By Rick Coates
Bill Queen has been on the forefront of the going green and renewable
energy movement in Northern Michigan for the past 15 years. The Cedar
resident is the program coordinator with Extended Educational Services at
Northwestern Michigan College, where he oversees offerings including
energy efficiency and renewable energy.
He also is the coordinator of the Michigan Energy Demonstration Center.
Celebrating its fifth year, the center offers information on
state-of-the-art energy efficiency equipment, materials, and methods on
saving money for energy bills.
Northwestern Michigan College is one of eight energy demonstration centers
in Michigan that provide the public with information about energy
efficiency, renewable energy, and green building solutions.
The Michigan Energy Demonstration Center is located at the M-TEC building
on the Aero Park Campus. Highlights include a grid-tied solar array,
geo-thermal installation, solar thermal system, portable solar lab, small
wind turbine, and a building sciences lab. They have a larger wind turbine
located at the University Center on Cass Road.
I grew up during the first energy crises, said Queen. I remember the
long lines at gas stations. I really didnt know what I wanted to do for a
living but I always had an appreciation for the environment, it is
something my parents passed on to me. So it is pretty cool that this is
where I have landed and I feel fortunate to be able to meet up with so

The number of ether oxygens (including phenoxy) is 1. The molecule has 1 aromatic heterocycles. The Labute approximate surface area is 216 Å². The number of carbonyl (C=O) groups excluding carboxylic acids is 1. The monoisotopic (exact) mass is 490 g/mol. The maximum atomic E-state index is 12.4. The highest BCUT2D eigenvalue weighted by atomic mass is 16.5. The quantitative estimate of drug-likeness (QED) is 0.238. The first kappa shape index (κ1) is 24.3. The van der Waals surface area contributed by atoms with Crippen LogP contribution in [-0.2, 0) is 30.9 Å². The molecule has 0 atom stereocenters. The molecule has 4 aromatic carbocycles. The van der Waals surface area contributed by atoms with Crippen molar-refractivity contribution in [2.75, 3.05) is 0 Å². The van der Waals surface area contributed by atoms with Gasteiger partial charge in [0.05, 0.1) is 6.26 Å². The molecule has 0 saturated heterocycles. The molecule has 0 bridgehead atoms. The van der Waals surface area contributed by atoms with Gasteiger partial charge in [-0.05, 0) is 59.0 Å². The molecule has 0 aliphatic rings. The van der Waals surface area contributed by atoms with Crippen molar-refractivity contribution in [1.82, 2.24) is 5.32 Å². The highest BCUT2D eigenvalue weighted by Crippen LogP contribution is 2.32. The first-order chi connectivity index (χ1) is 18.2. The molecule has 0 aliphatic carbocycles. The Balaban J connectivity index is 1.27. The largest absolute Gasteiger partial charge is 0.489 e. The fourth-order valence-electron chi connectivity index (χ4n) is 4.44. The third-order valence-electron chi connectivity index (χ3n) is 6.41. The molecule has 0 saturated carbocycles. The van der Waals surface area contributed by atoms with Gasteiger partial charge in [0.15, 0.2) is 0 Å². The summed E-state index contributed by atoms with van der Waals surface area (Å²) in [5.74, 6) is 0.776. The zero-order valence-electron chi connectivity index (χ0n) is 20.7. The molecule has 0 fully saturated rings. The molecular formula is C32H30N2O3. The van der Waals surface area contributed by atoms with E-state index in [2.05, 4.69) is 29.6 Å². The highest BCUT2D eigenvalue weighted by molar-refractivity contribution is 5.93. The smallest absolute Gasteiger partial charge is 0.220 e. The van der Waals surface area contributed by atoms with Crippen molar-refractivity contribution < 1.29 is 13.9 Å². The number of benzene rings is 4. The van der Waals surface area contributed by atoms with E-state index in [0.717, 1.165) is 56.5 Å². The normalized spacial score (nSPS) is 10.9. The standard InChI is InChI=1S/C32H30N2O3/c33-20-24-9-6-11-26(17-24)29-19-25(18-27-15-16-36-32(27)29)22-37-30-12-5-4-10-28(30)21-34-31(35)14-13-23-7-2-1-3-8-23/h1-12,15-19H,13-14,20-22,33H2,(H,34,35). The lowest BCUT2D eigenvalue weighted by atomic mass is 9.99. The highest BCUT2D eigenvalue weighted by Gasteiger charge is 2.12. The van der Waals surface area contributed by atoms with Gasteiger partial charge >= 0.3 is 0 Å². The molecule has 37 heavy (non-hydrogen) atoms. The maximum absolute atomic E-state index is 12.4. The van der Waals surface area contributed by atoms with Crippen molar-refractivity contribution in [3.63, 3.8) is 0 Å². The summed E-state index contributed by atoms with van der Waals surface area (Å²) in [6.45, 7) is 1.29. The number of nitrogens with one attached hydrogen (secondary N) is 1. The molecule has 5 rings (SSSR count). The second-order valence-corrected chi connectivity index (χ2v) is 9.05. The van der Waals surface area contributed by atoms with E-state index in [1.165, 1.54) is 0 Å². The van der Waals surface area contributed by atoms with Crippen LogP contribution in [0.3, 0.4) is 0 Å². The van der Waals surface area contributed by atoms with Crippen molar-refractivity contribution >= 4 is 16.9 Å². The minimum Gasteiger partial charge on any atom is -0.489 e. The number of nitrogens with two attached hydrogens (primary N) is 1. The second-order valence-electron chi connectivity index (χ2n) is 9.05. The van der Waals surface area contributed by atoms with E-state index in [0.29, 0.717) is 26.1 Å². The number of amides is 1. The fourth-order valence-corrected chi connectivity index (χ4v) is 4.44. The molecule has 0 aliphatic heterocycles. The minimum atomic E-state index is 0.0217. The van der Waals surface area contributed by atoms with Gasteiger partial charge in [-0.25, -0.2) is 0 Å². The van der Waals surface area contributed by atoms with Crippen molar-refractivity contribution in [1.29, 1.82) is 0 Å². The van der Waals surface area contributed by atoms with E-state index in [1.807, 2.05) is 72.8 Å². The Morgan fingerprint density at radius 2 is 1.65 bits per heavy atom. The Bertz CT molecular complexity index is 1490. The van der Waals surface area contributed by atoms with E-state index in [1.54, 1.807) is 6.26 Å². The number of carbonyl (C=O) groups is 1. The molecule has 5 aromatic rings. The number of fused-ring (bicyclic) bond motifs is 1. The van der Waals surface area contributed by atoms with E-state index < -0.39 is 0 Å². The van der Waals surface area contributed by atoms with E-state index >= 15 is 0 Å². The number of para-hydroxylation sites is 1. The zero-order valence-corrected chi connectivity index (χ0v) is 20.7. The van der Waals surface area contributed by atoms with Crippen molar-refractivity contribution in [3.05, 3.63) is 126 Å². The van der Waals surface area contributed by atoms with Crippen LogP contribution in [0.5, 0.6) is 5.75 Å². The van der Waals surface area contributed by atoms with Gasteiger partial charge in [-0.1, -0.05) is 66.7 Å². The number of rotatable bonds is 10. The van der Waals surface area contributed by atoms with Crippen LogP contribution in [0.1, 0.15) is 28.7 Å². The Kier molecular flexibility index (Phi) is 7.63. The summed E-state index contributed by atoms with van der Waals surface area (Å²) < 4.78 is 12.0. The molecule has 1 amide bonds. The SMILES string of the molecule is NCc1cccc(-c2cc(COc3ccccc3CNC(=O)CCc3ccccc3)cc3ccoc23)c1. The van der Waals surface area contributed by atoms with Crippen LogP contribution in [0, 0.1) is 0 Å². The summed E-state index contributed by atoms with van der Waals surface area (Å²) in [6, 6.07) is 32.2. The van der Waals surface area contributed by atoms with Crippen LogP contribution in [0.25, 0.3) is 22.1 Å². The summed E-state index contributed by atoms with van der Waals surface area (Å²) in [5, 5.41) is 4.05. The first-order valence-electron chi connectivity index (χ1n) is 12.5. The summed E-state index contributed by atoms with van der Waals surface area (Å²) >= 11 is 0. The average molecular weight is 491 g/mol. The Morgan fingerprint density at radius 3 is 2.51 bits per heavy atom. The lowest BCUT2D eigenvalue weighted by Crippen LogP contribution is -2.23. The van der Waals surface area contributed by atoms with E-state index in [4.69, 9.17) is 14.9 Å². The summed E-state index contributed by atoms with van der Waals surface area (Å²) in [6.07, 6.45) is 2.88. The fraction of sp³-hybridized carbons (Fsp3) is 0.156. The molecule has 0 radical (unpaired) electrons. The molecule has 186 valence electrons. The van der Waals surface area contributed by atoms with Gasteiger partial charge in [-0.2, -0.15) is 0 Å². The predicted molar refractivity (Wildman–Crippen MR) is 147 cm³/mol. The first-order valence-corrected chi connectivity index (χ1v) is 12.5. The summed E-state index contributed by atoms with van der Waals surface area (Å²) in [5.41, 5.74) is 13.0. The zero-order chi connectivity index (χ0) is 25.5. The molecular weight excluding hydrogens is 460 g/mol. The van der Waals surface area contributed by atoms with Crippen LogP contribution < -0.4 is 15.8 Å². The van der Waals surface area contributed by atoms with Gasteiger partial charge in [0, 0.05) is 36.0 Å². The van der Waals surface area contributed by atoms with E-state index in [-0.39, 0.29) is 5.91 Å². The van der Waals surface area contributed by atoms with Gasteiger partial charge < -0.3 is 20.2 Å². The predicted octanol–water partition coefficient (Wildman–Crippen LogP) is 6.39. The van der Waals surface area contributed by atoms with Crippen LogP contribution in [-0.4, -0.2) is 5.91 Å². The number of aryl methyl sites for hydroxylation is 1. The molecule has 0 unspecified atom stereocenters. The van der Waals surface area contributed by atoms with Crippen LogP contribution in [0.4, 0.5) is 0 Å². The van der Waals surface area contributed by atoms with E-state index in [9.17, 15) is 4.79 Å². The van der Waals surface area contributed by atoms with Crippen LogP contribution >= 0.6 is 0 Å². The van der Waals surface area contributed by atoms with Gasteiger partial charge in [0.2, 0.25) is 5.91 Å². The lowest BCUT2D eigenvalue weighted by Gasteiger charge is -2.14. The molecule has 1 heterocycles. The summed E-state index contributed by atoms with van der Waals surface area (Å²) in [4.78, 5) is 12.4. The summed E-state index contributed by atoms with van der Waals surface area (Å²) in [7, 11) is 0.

many like-minded people here in Northern Michigan.
Growing up in Detroit during the energy crisis, Queen became interested in
solar energy and water quality, but as he reflects, those were not in the
cards for career pursuits at the time.
I wanted to go to a small college up north. I wanted to be by water, I
was a competitive swimmer in high school, said Queen, NMC was the
perfect fit as I loved the outdoors. I took my basics and transferred to
Central Michigan majoring in business administration. Since I loved to
kayak, I ended up starting a small kayaking touring company.
He eventually met his wife Kate Fairman and moved to Ann Arbor where she
was going to school at U of M. Queen enrolled in U of Ms school of
Natural Resources and Environment.
As a result of my time on the lakes and rivers I really began to
appreciate them and wanted to do something to help keep those eco-systems
viable and livable, said Queen, So in Ann Arbor I went to work for the
Global Rivers Environmental Educational Network (GREEN). This was a K-12
program that engaged and empowered young people to not only learn about
their watersheds but to find solutions to protect them.
When his wife graduated they had an opportunity to move north.
In 1995 we brought GREEN to Traverse City, said Queen. In 2000 I was
hired by NMC and able to offer renewable energy classes through extended
educational services. I had four students in that first class but we have
seen the program grow with interest.
MAKING IT HAPPEN
What Queen likes is the number of business people in the community who